I poked around a bit online, and the cheapest source I could find for 99% mercury sulphide was $80 for 50g at sigma aldritch. Easier on the wallet if you could get away with using crushed cinnabar instead. Or it might not be that big of a deal if the mercury is only getting added in very small quantities.

Mitcheal Veenstra
07-31-2017, 09:28 PM
wow! That's looking great!

so on our short list to try in the color pot this fall once we are back from Chuck's class at corning.

Dan Vanantwerp
07-31-2017, 09:46 PM
I was working with the color again today and it started to get a little muddy. Remembered what Pete posted once about hitting it with acetylene to "wake it up" and it seemed to help.

I'll try the copper addition and will get back to the cobalt as well.

I found that it could also be left on the surface and even did a stannous treatment that looked really nice.

Pete VanderLaan
08-01-2017, 07:32 AM
I would certainly try the cinnibar. I'm not really familiar with it. Glass never needs more than technical grade and the only thing you have to watch out for in compounds is to note what's there in what quantity. I think the mercury would be in very minor amounts if it indeed did work.Everything's minor. I think the silver nitrate content in a proper reducing glass body is 9 grams in 21 pounds.

The calcedonia does work best in the presence of a small amount of red iron which is a nucleator. The chemistry of he goop is long strands of molecules that absorb and reflect with variation. The effect is best when the molecules are large and they do gradually get smaller so the effect decreases. It works best in a high potassium glass and none of the cullets have potassium to any degree. They want cheap glass and it's why I make my own. As noted, stirring it makes it worse as all the color effect mixes and turns gray. The heavy reduction from acetylene does help but there's nothing like a nice fresh pot. Eventually it will turn transparent amber. Doing the cobalt becomes a fine line between too much and too little. Copper in very minor amounts causes a red strike in the lehr.

Dan Vanantwerp
08-01-2017, 10:42 AM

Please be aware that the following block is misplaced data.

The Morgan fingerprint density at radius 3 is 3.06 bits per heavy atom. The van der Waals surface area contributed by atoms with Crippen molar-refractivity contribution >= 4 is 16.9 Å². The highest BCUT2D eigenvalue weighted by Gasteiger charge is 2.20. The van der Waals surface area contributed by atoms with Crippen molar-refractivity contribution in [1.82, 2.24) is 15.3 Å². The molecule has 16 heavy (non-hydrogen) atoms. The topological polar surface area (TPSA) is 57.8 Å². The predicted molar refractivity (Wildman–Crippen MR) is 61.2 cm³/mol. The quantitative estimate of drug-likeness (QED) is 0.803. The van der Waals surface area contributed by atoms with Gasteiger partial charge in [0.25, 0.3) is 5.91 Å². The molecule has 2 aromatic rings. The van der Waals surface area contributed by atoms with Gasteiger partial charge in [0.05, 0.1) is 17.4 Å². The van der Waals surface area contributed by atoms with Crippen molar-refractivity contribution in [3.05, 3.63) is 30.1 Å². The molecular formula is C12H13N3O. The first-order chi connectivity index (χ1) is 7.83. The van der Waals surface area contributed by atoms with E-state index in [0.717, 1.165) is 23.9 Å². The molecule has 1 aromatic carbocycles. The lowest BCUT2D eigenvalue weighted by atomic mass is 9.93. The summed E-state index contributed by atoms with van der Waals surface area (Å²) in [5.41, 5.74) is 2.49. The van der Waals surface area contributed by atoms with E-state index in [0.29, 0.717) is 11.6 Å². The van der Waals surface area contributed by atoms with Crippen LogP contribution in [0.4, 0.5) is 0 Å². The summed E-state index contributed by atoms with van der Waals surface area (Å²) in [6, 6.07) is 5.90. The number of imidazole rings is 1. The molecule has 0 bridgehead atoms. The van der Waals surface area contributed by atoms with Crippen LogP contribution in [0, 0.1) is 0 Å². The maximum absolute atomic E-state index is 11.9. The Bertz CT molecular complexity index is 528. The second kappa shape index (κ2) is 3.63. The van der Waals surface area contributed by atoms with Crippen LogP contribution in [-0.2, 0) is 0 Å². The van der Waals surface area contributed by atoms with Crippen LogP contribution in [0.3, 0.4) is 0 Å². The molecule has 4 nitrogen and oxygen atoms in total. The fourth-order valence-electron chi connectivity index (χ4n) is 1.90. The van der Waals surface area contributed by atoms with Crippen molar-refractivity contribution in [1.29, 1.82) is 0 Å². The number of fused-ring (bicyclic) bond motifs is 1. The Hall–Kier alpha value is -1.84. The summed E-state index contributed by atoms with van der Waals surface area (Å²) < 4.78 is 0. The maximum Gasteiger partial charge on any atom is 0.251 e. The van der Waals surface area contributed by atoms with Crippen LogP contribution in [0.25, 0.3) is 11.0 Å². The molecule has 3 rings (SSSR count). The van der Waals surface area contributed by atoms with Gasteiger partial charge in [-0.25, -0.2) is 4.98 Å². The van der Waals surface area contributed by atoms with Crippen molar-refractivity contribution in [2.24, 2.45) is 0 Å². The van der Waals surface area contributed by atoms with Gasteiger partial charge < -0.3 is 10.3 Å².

Hi Pete, To your (extensive) knowledge, do any of the commercially available batch mixes have a good potassium content for the purpose of calcedony?

I am slowly moving toward mixing up my own glass but in reality my space would not lend itself to a high volume chemistry area.

Pete VanderLaan
08-01-2017, 11:45 AM
I wrote the best clear formula I've ever written for Spruce Pine last year. It's what I use but Spruce Pine has indicated that it does not want to produce the stuff because they have trouble storing Potassium compounds, SO Jim Myers at East Bay has indicated that he will produce it but it won't be pelletized. It's a custom batch at this point and not a stock item.
When John Croucher and Mark Peiser and I were bouncing these ideas off of each other, I submitted this one to John at near the end of two months work, he looked at it and said "I cannot find a single thing to object to in this glass". I wrote a second formula to marry to it which is unoxidized, which is important.


For me that's the highest praise I can get. I think the world of John and Mark. We had the best dinner at Tony R's with Eveline from Shanghai at Corning last June and simply closed the restaurant.

Dan Vanantwerp
08-02-2017, 03:13 PM
I've contacted Jim and left a voicemail. When it's available, I'm hoping to get some of your potassium batch to optimize the calcedony effect. I'll test the compatibility with Crystallica as an encasement glass and see what happens.

Pete VanderLaan
08-02-2017, 03:19 PM
He'll need the formula, but Jim and I always like talking to each other. Old War Horses.

Scott Novota
08-03-2017, 12:42 PM
Pete,


How would the formulas from the class marry to your new batch?

Pete VanderLaan
08-03-2017, 01:53 PM
There are two different batches. The one I primarily tout as great is a Clear formula with a barium presence, little calcium and no borax but a lot of nitrate. I would not be inclined to use it as a calcedonia base but it could work, it will just take extra black tin and probably more silver to fight off the nitrate,